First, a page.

Finally, after so much time spent in speculation and discussion, Evelyn and I are engaged!
I proposed to her on Saturday, around noon, at the Metropolitan Museum of Art in New York City, and gosh did I get a very enthusiastic answer! From the day I picked out her ring, I knew exactly where I wanted to ask the Big Question. In the Met, there is a room decorated in an 18th Century style, pale yellow walls, white trim and woodwork, a blazing gold chandalier hanging from the gilded ceiling, and a wall of tall windows. Once we found that room, and stood in the middle of it, I could feel that the moment was right. Holding both her hands in mine, I looked into her green eyes, and told her that the last two and a half years together have been very wonderful and happy. With a single gesture, I dropped down onto one knee, held the black velvet box up to her, and opened it.
And then, I got a reaction that I did not expect. Before I even knew the ring was out of the box, I was up on my feet being embraced in an eager hug! In a heartbeat she had taken the ring out of the box, slipped it on her finger, and wrapped her arms around me! It was all so fast, and I really wanted to put the ring on her myself, to take it all more slowly and dramatically. But apparantly Evelyn was a very enthusiastic girl who simply could not wait to be my fiancee!
For the rest of the museum trip, we walked through many of the galleries and exhibits, but Evelyn was watching her diamonds sparkle in the museum’s crisp lighting. I always enjoy the Met; it has become the benchmark by which I compare all other museums. What the Met does best is immersion. One does not simply look at art there; they experience it. The presentation, context and orientation of the artifacts and pieces all enhances the appreciation for it. I feel immersed in the history of the time period, like I’m a part of ancient Egypt, Renassiance Italy, Victorian London, feudal Spain, or post-war France. The Met is not just a museum; it is both a walking tour of the Earth’s cultures, and a time machine to 6,000 years of world history.
In the last two days, Evelyn and I (though mostly Evelyn), have been getting many ‘congrats’ and ‘mazel tov’s from all around us. We thank those who have expressed their earnest hopes and cheers for us, and celebrated our joy with us. There are many people we have heard from, and many more that we want to hear from. Thanks to all of those out there who have helped us come together as a couple (this means you, Kate!) and for those who have been our invisible fan club, wishing the best for us all along the way!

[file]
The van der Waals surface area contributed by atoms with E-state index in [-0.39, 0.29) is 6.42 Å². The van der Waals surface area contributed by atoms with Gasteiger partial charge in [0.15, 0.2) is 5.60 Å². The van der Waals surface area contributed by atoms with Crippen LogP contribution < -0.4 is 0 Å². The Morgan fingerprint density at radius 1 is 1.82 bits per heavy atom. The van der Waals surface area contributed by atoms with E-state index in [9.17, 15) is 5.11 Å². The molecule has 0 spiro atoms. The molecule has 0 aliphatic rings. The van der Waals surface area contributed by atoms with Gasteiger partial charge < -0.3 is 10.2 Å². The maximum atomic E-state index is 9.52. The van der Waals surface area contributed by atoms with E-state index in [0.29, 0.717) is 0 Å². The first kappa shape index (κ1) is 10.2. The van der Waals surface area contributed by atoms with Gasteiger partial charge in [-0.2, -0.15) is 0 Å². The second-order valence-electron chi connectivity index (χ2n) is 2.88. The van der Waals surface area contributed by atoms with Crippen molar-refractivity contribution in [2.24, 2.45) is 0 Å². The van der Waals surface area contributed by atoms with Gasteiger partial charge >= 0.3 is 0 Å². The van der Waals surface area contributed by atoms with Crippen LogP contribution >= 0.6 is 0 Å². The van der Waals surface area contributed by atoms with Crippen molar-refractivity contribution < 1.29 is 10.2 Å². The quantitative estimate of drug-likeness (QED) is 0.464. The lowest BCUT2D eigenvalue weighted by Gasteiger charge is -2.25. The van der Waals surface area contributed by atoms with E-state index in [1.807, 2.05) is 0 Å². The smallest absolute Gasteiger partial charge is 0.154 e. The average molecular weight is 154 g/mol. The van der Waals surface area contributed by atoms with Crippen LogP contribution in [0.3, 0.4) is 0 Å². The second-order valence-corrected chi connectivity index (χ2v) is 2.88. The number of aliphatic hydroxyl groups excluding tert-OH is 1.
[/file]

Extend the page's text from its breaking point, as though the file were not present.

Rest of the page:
Where do we go from here? There are so many things we need to do between now and then. We will be very busy in the coming months, because we have a wedding to plan for! It feels like such an adventure!
The questions have already been pouring in….when? Where? How big? Am I invited? What kind of wedding dress does Evelyn want?
Don’t panic! Evelyn and I have been discussing our future wedding for the last year or so, and we’ve come up with many ideas, both of things we want to do, and things we want to avoid doing. For starters, we plan on holding the wedding here in Virginia, hopefully in February or March of 2006. We would like to focus the wedding on our families as much as we can. Family has been a major part of our lives so far, and we feel that family should be given the center of attention (besides the bride and groom, of course). Our wedding should have a balance of tradition and lighthearted fun, and we don’t want anyone to feel out of place treading water in a sea of tuxedos and pretty dresses. We’ve looked at many wedding planning guides and websites, and we’ve got ideas about things we’d like to do without, and things we could not do without.
There will be more time in the future to talk about details. The important part right now, in order to get things going at an early pace, is to get a head count of guests, starting with the families. Since Evelyn has six more weeks of Webb to finish up, we have decided that I will handle all the wedding business until she graduates in June. Please email me at email@example.com for now, until Evelyn and I manage to set up a joint email account.
Thanks again to everyone for their congratulations, cheers, praises, mazel tovs, blessings and sincere wishes! Your well-wishing had been a warm welcome into our new official life together.